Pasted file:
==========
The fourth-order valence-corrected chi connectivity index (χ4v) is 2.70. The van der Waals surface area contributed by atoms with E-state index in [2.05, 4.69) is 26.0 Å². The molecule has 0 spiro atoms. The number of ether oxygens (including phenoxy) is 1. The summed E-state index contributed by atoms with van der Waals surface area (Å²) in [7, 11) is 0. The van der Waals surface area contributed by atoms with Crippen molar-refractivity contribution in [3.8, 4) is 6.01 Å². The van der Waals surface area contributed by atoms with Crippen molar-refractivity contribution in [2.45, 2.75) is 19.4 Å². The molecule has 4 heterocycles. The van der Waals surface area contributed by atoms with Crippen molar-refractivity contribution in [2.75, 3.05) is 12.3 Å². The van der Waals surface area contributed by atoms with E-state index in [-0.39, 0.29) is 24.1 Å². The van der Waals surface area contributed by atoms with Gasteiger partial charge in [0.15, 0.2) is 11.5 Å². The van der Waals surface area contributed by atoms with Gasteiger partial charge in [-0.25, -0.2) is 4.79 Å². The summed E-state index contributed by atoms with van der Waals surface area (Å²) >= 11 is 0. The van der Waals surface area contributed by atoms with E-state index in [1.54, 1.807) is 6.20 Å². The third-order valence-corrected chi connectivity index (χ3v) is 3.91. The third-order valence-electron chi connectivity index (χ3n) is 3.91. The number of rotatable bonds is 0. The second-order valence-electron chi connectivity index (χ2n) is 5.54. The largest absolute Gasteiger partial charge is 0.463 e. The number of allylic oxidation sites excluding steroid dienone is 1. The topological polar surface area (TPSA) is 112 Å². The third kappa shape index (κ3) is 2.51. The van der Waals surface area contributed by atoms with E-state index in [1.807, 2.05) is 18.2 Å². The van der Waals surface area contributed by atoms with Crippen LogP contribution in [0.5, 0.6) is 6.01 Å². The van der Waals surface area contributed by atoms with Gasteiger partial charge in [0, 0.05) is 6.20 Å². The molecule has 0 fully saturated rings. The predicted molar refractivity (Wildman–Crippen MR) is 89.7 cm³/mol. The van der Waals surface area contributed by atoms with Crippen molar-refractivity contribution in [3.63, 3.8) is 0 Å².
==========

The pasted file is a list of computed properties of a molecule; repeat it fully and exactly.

The fourth-order valence-corrected chi connectivity index (χ4v) is 2.70. The van der Waals surface area contributed by atoms with E-state index in [2.05, 4.69) is 26.0 Å². The molecule has 0 spiro atoms. The number of ether oxygens (including phenoxy) is 1. The summed E-state index contributed by atoms with van der Waals surface area (Å²) in [7, 11) is 0. The van der Waals surface area contributed by atoms with Crippen molar-refractivity contribution in [3.8, 4) is 6.01 Å². The van der Waals surface area contributed by atoms with Crippen molar-refractivity contribution in [2.45, 2.75) is 19.4 Å². The molecule has 4 heterocycles. The van der Waals surface area contributed by atoms with Crippen molar-refractivity contribution in [2.75, 3.05) is 12.3 Å². The van der Waals surface area contributed by atoms with E-state index in [-0.39, 0.29) is 24.1 Å². The van der Waals surface area contributed by atoms with Gasteiger partial charge in [0.15, 0.2) is 11.5 Å². The van der Waals surface area contributed by atoms with Gasteiger partial charge in [-0.25, -0.2) is 4.79 Å². The summed E-state index contributed by atoms with van der Waals surface area (Å²) >= 11 is 0. The van der Waals surface area contributed by atoms with E-state index in [1.54, 1.807) is 6.20 Å². The third-order valence-corrected chi connectivity index (χ3v) is 3.91. The third-order valence-electron chi connectivity index (χ3n) is 3.91. The number of rotatable bonds is 0. The second-order valence-electron chi connectivity index (χ2n) is 5.54. The largest absolute Gasteiger partial charge is 0.463 e. The number of allylic oxidation sites excluding steroid dienone is 1. The topological polar surface area (TPSA) is 112 Å². The third kappa shape index (κ3) is 2.51. The van der Waals surface area contributed by atoms with E-state index in [1.807, 2.05) is 18.2 Å². The van der Waals surface area contributed by atoms with Crippen LogP contribution in [0.5, 0.6) is 6.01 Å². The van der Waals surface area contributed by atoms with Gasteiger partial charge in [0, 0.05) is 6.20 Å². The molecule has 0 fully saturated rings. The predicted molar refractivity (Wildman–Crippen MR) is 89.7 cm³/mol. The van der Waals surface area contributed by atoms with Crippen molar-refractivity contribution in [3.63, 3.8) is 0 Å².